AMSTERDAM- Populist politician Geert Wilders’s negative views of Islam – he has called it “retarded” and “inherently violent” – are his opinions, not irrefutable facts, Dutch prosecutors argued yesterday at his criminal trial for inciting hatred.
Wilders has argued that his views of Islam are supported by expert and academic analysis, and that speaking the truth cannot be a crime. He says the charges against him are an attack on freedom of speech.

A sign reading 'Kill Geert Wilders!' during a protest rally by the Muslim group 'Islamic Defender Front'

But at the second hearing of his closely watched trial, prosecutors countered that there is no general agreement about the nature of Islam, and Wilders’s statements are opinions that cross the legal threshold.

However, prosecutors have dropped one charge against him, of insulting a group on the basis of its religion, noting that his statements have been mostly directed toward Islam as an ideology, rather than Muslims.

He is still charged with inciting hatred and discrimination against Muslims. Under Dutch law, it is illegal to insult or incite hatred against a group of people on the basis of gender, religion, race or sexuality. Muslims appear for now to get a free pass promoting hatred of Westerners in Mosques and in public protests inside The Netherlands..

Prosecutor Birgit van Roessel said: “What he puts forward is, and remains, his individual opinion, and just like with any expression of opinion, we can test whether it falls under the right to freedom of expression or whether it is a transgression of the criminal code.” Wilders is the most popular politician in The Netherlands due to his straightforward talk about Islam.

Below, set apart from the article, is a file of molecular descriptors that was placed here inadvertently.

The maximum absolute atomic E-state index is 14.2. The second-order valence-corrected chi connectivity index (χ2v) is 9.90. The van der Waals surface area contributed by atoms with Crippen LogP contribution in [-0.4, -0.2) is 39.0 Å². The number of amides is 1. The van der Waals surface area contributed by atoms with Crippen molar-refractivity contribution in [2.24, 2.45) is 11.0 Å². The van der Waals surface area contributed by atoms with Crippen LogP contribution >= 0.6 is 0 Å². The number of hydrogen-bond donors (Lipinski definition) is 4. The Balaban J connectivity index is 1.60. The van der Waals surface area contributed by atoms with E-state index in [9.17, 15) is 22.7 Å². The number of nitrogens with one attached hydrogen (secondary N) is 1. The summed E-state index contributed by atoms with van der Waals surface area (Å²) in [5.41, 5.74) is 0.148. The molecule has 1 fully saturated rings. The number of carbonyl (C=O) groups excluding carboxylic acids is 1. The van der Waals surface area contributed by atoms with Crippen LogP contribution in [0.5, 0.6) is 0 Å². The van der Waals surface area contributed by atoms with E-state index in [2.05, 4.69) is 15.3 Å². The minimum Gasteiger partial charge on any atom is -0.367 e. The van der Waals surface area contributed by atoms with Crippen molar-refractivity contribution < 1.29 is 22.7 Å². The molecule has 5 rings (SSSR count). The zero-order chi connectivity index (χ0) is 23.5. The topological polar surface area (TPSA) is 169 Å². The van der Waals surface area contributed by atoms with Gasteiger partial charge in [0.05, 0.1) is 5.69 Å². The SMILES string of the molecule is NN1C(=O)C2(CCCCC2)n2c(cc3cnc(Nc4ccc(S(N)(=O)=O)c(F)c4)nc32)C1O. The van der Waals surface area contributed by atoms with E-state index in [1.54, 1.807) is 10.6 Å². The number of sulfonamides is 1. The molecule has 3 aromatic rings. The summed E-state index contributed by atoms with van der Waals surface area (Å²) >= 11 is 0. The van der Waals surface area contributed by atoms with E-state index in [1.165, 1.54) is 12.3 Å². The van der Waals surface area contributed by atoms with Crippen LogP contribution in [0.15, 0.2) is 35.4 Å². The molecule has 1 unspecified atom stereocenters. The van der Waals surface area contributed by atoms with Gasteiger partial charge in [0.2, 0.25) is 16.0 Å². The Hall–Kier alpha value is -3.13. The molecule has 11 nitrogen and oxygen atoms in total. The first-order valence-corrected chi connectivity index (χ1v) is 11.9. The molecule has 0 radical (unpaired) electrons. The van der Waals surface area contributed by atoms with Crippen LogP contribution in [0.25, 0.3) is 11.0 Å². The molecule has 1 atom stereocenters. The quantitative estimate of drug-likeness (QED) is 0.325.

The case against Wilders is based on dozens of public statements. Typical among them were views he published in an opinion piece in the national newspaper De Volkskrant.

“I’ve had enough of Islam in the Netherlands; let not one more Muslim immigrate,” he wrote. “I’ve had enough of the Koran in the Netherlands: Forbid that fascist book.”

As recently as August he repeated his view that Islam is inherently violent and backward.

In a television interview, he said: “Our culture, which is based on Christianity, Judaism and humanism, is better than the retarded Islamic culture, and this is tough to say, but it is true. It is a violent ideology like communism and fascism and we should deal with it that way.”

Wilders – who polls suggest is the Netherlands’ most popular politician – denies wrongdoing. He says his opinions are protected by freedom of speech and endorsed by more than a million people who voted for him in national elections last June.

Without addressing any of Wilders’s specific remarks, Ms Van Roessel said freedom of speech has limits.

She said: “You can expect a politician to be aware of the impact of his words, and in any case, the legal limit may not be crossed, no matter how important it may be to address supposed problems and to contribute to matters of general interest.”

Prosecutors had initially declined to act on complaints and press charges against Wilders at all.

But an appeal court ruled there was sufficient evidence that he has broken the law, and ordered them to bring a case.

The defence is due to present its case next week. A verdict is expected on 5 November.

The trial comes at the height of Wilders’s influence on public policy. Later this week a conservative minority government is expected to take office, propped up by a pledge of support by Wilders’s Freedom Party. The new government has promised to reject more asylum seekers; halve the number of new immigrants from non-western countries; ban the public wearing of face-concealing Muslim garments and force immigrants to pay for their own – mandatory – citizenship classes.

Muslims, mostly from Morocco and Turkey, comprise about 6 per cent of the Netherlands’ 16.5 million population.

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